Forgiving God

Once upon a time, there was a man who had been selected to help save his nation. The following could maybe be some of this thoughts:

I am part of a very small group of selected men, and we form the core of what is to become one of the largest and most influential organisations and movements the world had ever known. We will restore Israel. God’s Chosen People.

I have some responsibility in this group – which maybe was given to me because I have proven exceptionally responsible – I am responsible for overseeing the finances. Maybe I was selected for this role because I am quite detailed and analytical, relatively serious, a bit of a black-and-white thinker, definitely not easily pushed around, not quick to change my mind, stable, looking to the future. I’m not trying to stereotype here – just pointing out some of the characteristics that often help someone to be good at managing money – and which are some of my strengths.

In my care, we have really done some good things with the money we had received, and we have helped many of the poor. If we could get more money, we could achieve even more. I know some people have accused me of stealing some of the money, but I have never used it for anything other than to advance our cause.

My fellow members of this little elite and I, have been following a very special man for some time now – a man who we all believed was going to restore Israel to its former glory. A man who had selflessly sacrificed his life for this goal. Together we had experienced the glory of a massive following, and seen the beginnings of what could very well become a movement that could unite Israel into the formidable powerful nation again, that God had called and selected them to be.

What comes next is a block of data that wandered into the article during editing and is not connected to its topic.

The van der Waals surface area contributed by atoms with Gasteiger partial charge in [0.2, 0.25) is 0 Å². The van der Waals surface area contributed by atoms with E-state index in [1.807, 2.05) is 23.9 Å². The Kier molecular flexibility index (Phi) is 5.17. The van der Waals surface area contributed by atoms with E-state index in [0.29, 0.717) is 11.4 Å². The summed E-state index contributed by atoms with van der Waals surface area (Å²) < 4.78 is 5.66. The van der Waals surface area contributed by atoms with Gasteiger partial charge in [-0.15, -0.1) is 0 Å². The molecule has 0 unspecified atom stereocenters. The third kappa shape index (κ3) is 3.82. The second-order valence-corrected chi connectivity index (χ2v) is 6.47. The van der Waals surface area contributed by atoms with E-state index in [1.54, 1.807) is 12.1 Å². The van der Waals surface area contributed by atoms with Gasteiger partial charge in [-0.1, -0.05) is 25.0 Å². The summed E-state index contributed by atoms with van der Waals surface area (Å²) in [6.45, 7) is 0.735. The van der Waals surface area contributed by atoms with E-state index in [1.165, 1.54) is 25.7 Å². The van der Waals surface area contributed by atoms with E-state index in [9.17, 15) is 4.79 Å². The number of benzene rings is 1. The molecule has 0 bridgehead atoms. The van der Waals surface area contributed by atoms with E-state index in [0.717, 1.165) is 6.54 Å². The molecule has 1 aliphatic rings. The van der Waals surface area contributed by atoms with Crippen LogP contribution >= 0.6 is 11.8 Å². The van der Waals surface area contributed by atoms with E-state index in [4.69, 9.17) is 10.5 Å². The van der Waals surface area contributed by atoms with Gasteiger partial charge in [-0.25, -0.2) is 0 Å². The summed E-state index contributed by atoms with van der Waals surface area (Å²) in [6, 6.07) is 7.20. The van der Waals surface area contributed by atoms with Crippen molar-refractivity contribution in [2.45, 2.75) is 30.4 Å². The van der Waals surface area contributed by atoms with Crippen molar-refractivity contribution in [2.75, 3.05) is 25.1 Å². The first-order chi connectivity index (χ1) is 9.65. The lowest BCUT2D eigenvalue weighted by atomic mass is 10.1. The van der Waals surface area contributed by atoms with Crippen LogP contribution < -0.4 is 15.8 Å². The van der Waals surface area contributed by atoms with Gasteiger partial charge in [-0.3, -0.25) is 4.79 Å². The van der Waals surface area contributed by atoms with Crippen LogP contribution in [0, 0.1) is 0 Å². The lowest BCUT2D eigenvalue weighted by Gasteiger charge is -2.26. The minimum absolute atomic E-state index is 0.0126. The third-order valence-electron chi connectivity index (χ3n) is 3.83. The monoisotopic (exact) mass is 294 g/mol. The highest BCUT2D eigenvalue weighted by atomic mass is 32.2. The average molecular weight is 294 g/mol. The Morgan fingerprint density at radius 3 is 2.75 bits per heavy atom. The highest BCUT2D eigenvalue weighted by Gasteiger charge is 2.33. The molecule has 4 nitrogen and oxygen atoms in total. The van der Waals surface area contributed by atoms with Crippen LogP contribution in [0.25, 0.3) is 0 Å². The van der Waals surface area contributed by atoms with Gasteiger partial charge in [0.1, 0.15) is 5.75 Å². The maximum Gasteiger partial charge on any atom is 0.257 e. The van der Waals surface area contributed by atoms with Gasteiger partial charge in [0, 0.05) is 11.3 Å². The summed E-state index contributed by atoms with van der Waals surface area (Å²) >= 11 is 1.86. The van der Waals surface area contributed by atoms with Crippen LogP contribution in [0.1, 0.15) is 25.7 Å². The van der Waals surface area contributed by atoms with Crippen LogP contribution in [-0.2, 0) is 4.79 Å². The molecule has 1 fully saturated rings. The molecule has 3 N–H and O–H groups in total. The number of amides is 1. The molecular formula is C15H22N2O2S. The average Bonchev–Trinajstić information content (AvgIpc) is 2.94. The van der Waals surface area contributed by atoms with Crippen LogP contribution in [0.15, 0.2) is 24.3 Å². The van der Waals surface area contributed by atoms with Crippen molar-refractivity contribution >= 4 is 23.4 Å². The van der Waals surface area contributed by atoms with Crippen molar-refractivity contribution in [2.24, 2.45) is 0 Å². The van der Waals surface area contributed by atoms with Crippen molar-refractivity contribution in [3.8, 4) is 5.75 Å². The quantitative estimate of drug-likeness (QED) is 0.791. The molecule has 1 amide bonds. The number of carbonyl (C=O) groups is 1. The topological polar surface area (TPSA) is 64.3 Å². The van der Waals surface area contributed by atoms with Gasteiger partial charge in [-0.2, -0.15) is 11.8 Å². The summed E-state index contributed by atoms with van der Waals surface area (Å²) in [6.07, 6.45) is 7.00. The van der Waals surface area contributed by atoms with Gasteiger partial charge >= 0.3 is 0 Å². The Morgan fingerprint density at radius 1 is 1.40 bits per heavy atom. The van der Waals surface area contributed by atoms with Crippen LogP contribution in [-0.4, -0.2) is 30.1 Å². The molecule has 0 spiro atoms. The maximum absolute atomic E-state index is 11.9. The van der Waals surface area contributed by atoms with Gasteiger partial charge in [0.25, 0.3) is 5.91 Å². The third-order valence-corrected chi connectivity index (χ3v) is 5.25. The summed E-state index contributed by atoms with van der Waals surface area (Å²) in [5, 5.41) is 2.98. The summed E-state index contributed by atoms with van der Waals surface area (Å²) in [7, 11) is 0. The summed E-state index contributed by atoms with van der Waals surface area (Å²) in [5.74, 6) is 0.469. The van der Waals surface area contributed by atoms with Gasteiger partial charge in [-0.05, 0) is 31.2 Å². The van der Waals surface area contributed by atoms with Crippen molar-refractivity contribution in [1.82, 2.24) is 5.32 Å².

But lately, things have begun changing. This man, who was supposedly sent from God, and even claimed at times to be God Himself, had begun talking about dying. This didn’t balance well with the claims that he would restore Israel. And I like things to balance. Things must be clear. The large following we had, seems to have begun to shrink, and his teachings have begun to make less and less practical sense, becoming increasingly esoteric. He seems to begin to be more and more on some kind of individual mission, which none of us quite understand, and he seems to have lost focus of his mission to unite and save Israel.

And tonight, despite all he had taught us about humility, caring for the poor, and so on – he allowed some women to come and pour just about a year’s worth of wages in ointment all over his body! And when challenged on this, came up with a senseless answer about His burial and always having the poor with us! I think the Priests and the Pharisees had been right all along. He is really just another person who had tried to lead God’s people astray. He might even be truly delusional. Tonight he really showed his true colours.

I cannot let this go on any longer. This has to be exposed. Tonight I will go and speak to the Pharisees and do what is right.

You might have recognised by now, who the man is. It’s Judas Iscariot, the “baddy of all baddies” in the Bible. Now I do not know if my bit of psycho-analysis up here has any truth in it. I have never chatted to this guy. Maybe he was really just plain evil. But what I do know is that each of us have certain expectations. And sometimes, those expectations are disappointed.